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Understanding the Mary Untier of Knots Painting Symbolism

Feb 03, 2014 By Laura Jean Rabiipour | 25 Comments
The Devotion to Mary Untier of Knots has become one of the fastest growing Marian devotions. Devotion to Our Lady under this title is not new but through the promotion of Pope Francis, it has recently grown in popularity.  

Pope Francis, the then Fr. Jorge Mario Bergoglio, was studying in Germany when he came across an image of Mary Undoer of Knots. Struck by the painting, Fr. Jorge Mario Bergolio brought a picture of the painting and the devotion back to Germany.

Included in the history of Mary Undoer of Knots, master painter Johann Melchoir Georg Schmittdner was inspired by a German family’s story of marital discord, Mary’s intercession, and resolution. The painting is a representation of how Mary unties the spiritual knots that we create on earth. 

In the Mary Untier of Knots painting,  Mary is suspended between heaven and earth, gleaming with light. The brightness that surrounds her in heaven contrasts the ground and its earthly struggles.  Through her intercession Mary works on our behalf to smooth out the problems we face. The original painting contains many symbols which may be overlooked at first glance.

MUK Painting

There is a dove above Mary’s head. The Dove in Catholic art is a representation of the Holy Trinity coming down upon someone.  Through the grace of the Holy Spirit Mary became the Mother of God and it is through Him that she receives His grace and favor.

   Dove

Mary’s feet are crushing a serpent. Mary is often depicted standing on the head of a serpent. As you may recall the devil appeared to Eve as a serpent. Mary is often considered the “New Eve” as she, unlike Eve, was able to defeat Satan. Her feet crush the head of the serpent indicating her part in the victory over Satan with her lack of original sin.

Snake

A Halo of 12 Stars surround Mary’s head.  The number 12 holds biblical significance, to include the 12 tribes of the Old Testament and the twelve apostles in the New Testament. Here the crown of stars signifies her Queenship of the Apostles. This common element in Marian art, comes directly from Revelation of St. John, Ch 12, where the visionary sees, “A woman clothed with the sun, with the moon under her feet, and on her head a crown of twelve stars.”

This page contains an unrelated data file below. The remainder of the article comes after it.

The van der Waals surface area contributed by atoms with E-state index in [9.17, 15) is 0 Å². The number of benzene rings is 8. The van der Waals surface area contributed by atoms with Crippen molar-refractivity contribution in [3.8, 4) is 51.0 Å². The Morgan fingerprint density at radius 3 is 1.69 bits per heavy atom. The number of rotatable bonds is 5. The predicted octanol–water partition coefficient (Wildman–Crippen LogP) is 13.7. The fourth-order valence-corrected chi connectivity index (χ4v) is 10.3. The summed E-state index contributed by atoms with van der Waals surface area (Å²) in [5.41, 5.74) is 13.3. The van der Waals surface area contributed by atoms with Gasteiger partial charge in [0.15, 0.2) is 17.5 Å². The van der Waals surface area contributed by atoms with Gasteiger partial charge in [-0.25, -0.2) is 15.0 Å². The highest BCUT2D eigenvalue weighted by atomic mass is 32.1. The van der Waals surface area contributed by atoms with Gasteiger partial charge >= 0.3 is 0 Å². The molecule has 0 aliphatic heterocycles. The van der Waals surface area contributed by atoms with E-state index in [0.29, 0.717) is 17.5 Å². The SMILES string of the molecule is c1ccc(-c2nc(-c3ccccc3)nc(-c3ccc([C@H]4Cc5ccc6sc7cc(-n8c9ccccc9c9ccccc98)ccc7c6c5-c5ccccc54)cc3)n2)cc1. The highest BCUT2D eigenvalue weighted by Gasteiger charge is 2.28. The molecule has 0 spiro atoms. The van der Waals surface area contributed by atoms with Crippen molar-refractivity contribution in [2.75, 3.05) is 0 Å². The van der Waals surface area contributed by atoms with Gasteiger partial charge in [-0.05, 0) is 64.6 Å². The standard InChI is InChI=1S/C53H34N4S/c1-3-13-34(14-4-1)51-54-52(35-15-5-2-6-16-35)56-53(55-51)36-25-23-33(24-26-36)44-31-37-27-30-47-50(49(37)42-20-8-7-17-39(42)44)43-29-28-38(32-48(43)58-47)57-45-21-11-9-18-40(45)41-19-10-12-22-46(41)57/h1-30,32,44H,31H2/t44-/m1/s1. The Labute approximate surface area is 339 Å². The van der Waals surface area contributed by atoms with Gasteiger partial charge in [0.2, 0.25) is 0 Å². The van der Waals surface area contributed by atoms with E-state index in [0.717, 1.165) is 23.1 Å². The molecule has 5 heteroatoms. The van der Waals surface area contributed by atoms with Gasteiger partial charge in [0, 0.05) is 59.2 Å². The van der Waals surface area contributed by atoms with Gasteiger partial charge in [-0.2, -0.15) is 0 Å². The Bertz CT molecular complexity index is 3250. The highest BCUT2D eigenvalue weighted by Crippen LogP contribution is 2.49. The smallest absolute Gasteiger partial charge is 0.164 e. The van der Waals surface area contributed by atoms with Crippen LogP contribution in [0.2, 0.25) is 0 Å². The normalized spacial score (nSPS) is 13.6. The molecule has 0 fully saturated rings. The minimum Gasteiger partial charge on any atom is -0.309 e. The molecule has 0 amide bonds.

Crown

The two figures at the bottom represent Wolfgang and his guardian angel. Beneath the action taking place in heaven, the guardian angel is helping Wolfgang through his time of marital discord. Other interpret the figures at the bottom to be St. Raphael the archangel and Tobias from the Bible. Where Tobias is guided to Sarah so he can ask her to be his wife.

 Wolfgang

Two angels assist Mary at her task. Mary is surrounded by angels above her head, denoting her status as Queen of Angels. One angel presents each knots in our life to Our Lady, who careful takes each one into her hands. Once the ribbon is freed from knots Mary feeds it to the angel on her right.

Angels

Mary is wearing symbolic colors. Mary is dressed in crimson and wrapped with a deep blue flowing mantel. These colors are representative of her glory as Queen of the Universe.  The color red has classically been utilized to display nobility and an elevated status. Her mantle of blue is also illustrative of royalty, peace, and nature. So, it makes sense that Mary is portrayed in these colors because she is the Queen of Heaven and Earth.

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Laura Jean Rabiipour Laura Jean Rabiipour

Laura Jean is a cradle Catholic who grew up in the frozen tundra of Minneapolis, MN. Searching for warmer weather she flew south and attended Belmont Abbey College. There, she cultivated a deeper love for Our Mother Mary, southern life, and a boy named Nicholas who will soon be her husband. She was instructed by her loving folks to grow her faith and when possible to share it, a mission she is now working to accomplish at The Catholic Company.

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